How can you have art without the Artist? How can you have creativity without the Creator?
Christianity has always been associated with music as well. Our God is a God who sings. “He will take great delight in you, he will quiet you with his love, he will rejoice over you with singing.” (Zephaniah 3:17) There have been many musicians who believe that their music was a gift from God. I remember one atheist saying that the best argument for God he had ever heard was JS Bach. The late great Johnny Cash expressed it well: “And that was the first time I remember her calling my voice ‘the gift’. Thereafter she always used that term when she talked about my music, and I think she did so on purpose, to remind me that the music in me was something special given by God. My job was to care for it and use it well; I was its bearer, not its owner.”
I am certainly not saying that the best musicians or songwriters are always Christians, far from it. I recall a wonderful scene in a Christian gathering where a young Scot stood up and sang a dreadful song in an American Country and Western accent. It really was cringeworthy – especially when he introduced his self-penned composition with the words: “the Lord gave me this song”. The leader of that particular event, with all the subtlety of my fellow Scots, stood up, walked over, took the sheet of paper from the music stand and with the words of Job, “the Lord giveth, the Lord taketh away, blessed be the name of the Lord!”, scrunched it up and threw it in the bin.
I am saying, however, that the gift of music is one of the great gifts of God. Calvin taught that of all the gifts God gives us, it is the most powerful. And the great themes of the Bible; creation, humanity, sin, redemption, love, life, death, beauty, ugliness and hope, are the themes out of which the best music arises. I think of a band I absolutely love, The Manic Street Preachers. I love the way they explore these great themes through their music. Although at one level they come across as anti-religious, I think their analysis of the human situation is often spot on, and the questions they ask are all answered in Christ. Richey James, their initial lead singer who sadly disappeared in 2002 (presumed dead), wrote: “I never saw the point of organised religion.” In his desperate search for meaning he tried drugs, alcohol and self-mutilation. He described an idyllic childhood and a rotten adult life. He became obsessed with religion and the basic questions of humanity; latterly carrying a book of biblical quotes everywhere. Their album, The Holy Bible is an album, unlike the real Bible, full of pain, and without any real hope.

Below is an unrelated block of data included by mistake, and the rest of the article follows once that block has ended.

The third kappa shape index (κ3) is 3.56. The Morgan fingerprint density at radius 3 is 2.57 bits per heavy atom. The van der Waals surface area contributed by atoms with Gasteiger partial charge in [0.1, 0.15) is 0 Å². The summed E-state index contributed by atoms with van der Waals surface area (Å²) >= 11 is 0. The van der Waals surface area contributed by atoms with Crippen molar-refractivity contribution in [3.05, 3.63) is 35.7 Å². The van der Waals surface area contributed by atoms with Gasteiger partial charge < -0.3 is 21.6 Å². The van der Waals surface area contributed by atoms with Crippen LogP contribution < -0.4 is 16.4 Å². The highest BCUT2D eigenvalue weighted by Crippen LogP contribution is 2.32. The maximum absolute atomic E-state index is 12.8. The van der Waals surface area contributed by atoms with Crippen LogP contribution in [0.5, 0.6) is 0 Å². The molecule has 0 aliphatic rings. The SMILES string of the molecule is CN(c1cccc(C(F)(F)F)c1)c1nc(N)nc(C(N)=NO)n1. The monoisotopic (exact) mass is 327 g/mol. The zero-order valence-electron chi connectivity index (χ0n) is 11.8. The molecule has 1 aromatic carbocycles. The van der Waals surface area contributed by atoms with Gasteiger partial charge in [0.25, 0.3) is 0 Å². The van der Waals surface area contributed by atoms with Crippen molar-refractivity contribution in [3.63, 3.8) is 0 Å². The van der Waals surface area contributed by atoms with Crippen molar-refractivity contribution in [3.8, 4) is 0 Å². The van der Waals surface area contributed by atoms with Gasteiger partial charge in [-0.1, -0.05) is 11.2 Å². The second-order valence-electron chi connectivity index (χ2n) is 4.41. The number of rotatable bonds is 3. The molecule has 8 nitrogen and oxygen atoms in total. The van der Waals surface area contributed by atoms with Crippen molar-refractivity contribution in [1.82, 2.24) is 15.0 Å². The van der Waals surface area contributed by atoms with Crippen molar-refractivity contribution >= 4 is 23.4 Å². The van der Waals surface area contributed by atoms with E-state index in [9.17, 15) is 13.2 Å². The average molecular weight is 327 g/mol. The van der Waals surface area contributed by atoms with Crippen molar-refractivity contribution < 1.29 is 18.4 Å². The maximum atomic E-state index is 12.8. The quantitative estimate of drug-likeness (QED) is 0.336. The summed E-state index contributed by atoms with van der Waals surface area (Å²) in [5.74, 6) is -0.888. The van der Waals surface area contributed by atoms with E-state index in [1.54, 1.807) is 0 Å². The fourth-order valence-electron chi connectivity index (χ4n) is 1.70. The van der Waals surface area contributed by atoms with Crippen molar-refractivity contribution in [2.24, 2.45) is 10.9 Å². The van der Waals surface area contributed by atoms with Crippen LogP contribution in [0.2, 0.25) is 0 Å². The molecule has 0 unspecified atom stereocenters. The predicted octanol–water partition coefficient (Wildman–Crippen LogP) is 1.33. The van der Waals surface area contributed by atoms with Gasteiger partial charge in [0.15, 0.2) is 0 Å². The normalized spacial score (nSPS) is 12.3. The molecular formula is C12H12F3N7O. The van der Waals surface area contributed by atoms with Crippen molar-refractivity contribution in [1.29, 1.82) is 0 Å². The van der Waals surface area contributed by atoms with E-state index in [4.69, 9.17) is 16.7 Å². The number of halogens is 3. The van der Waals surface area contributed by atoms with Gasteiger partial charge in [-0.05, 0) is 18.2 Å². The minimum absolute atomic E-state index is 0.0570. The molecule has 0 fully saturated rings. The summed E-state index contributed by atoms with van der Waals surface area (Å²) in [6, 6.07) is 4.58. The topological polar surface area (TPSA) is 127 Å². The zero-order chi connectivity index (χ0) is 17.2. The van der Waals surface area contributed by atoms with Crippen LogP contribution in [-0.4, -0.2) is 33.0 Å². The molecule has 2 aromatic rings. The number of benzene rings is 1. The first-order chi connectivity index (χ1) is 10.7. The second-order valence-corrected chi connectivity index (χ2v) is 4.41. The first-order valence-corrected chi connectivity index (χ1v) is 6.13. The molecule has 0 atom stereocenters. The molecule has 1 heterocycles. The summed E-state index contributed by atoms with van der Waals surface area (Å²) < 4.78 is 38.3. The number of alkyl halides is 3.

The great Dutch Calvinist Abraham Kuyper declared:
“There is not a square inch in the whole domain of our human existence over which Christ, who is Sovereign over all, does not cry, ‘Mine!'”
That includes art and music. That is why for some of us the notion of Christian music, and Christian art, makes about as much sense as that of Christian sausages or Christian bricks. Music and art are tools given to us by the Creator, to be used for his glory or to be perverted by his Enemy. Christ does not stifle the arts, he frees them. Music is not drowned out by the pious; it is Jesus who puts the song into our hearts.
David Robertson is the moderator of the Free Church of Scotland and director of Solas CPC, Dundee. Follow him on Twitter @theweeflea.